Israel and Watson will head to a December runoff in the race to elect Austin's next mayor
More than half of Austin voters could not agree on one candidate to be the city’s next mayor, so voters will return to the polls in a month to determine the winner.
Celia Israel had 40% of the vote and Kirk Watson had 35%, according to unofficial results. Because both are just shy of the more than 50% of votes needed to secure office, the two will face off in a runoff election Dec. 13.
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“We did it,” Israel said, as she huddled under umbrellas at an outdoor bar on the city’s East Side. “The good ‘ole boys raised over a million dollars against us, and we said, ‘Not today.'"
Supporters chanted her name: “Celia, Celia, Celia!” Many who spoke at the election night party emphasized the fact that, if elected, Celia would be the city’s first Latina and openly gay mayor.
“If somebody would have told me in the third cycle of the 10-1 councils there will be a queer, chingona Latina leading the race in Austin, Texas, I would have told you ‘Calm down, people,'” said Travis County Attorney Delia Garza.
Israel's lead throughout the night was also notable given that she raised much less money than her opponent. While Watson raised more than $1.3 million, Israel's campaign raised less than half that.
With that kind of gap in campaign funding, one might have expected Watson to sail into the mayor’s office. But as he trailed Israel in early voting numbers, the mood at his election party downtown was much more subdued.
Watson, a former state senator who served as Austin’s mayor in the late 1990s, said he always expected the race to go to a runoff.
“We have work to do, though, in order to maintain our home the way we want our home to be,” he said. "Let’s get to work, let’s finish this, and then the real work will come in making sure Austin is the place we continue to love.”
Voters will now have to wade through another month of campaign posturing. Both Watson and Israel ran on the promise to try and lower the cost of housing in the city, which rose at historic rates during the pandemic. Each candidate has characterized housing affordability as a crisis, and has talked about needing to build more housing to alleviate the costs.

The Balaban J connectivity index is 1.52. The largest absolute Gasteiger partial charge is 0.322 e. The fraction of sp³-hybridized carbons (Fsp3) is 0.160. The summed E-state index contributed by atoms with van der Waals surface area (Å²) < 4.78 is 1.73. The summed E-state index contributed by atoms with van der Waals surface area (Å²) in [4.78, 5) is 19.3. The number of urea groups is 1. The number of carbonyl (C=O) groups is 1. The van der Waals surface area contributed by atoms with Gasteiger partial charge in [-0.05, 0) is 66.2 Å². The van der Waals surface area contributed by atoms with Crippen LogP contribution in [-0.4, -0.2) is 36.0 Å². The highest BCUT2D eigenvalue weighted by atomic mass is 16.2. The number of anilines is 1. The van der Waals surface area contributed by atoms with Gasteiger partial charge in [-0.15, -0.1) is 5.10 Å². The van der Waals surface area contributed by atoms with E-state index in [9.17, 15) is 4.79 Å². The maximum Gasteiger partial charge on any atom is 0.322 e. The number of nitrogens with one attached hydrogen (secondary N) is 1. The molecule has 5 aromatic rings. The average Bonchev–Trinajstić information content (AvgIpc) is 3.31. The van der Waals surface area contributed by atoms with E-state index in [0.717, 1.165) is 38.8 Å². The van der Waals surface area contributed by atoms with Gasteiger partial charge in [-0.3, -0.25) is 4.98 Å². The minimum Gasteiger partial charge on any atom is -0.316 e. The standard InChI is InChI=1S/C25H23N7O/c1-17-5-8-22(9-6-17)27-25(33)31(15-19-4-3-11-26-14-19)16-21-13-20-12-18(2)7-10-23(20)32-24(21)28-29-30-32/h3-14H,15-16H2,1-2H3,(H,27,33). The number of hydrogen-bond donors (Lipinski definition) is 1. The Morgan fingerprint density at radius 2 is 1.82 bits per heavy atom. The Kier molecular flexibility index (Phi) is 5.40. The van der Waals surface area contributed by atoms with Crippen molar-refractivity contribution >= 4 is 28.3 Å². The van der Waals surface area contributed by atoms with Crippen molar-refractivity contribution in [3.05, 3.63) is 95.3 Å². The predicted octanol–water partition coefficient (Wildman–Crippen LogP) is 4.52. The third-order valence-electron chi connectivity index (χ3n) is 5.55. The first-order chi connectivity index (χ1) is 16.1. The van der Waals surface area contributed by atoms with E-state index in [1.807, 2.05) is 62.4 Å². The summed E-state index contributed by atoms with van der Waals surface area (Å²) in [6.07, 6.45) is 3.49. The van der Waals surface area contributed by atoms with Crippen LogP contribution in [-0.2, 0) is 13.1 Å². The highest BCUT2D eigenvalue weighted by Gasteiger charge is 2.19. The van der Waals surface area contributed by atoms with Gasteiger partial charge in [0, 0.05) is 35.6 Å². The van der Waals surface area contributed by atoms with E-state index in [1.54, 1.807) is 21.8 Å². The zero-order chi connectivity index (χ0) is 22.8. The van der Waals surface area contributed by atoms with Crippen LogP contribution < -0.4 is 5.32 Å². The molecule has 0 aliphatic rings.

At his election party Tuesday night, Watson stressed looking at how the city taxes its residents as a solution to housing affordability issues.
“I can’t control inflation, and I’m not going to be able to control supply chain or mortgage rates,” Watson told KUT. “But I can control things like stabilizing property taxes. I can be involved in how we deal with the electric utility rates.”
Israel's campaign has emphasized making it easier to build something other than a single-family home or large apartment complex in Austin. Currently, homes like duplexes or triplexes are difficult to build because of the city's land-use regulations.
While she didn't comment on her housing policy plans in her speech Tuesday night, in an interview with KUT, Israel said she wanted to adopt policies that could change the socioeconomic geography of Austin.
"We are leading with an urgency to say let's not be that city; we are a very economically-segregated city," she said. "It's not the progressive city that we want, but it can be the progressive city that we get."
It was clear from the results Tuesday night that the city, too, is split geographically when it comes to who they want to elect as mayor. Watson won a vast majority of voting precincts in downtown Austin and west of MoPac, while much of Israel's support came from the central city and East Austin.
The winner in the runoff election in December will serve a two-year term, not the typical four years. Last year, voters passed a proposition moving mayoral elections to the same year as presidential ones. As a result, Austin voters will choose a mayor again in 2024.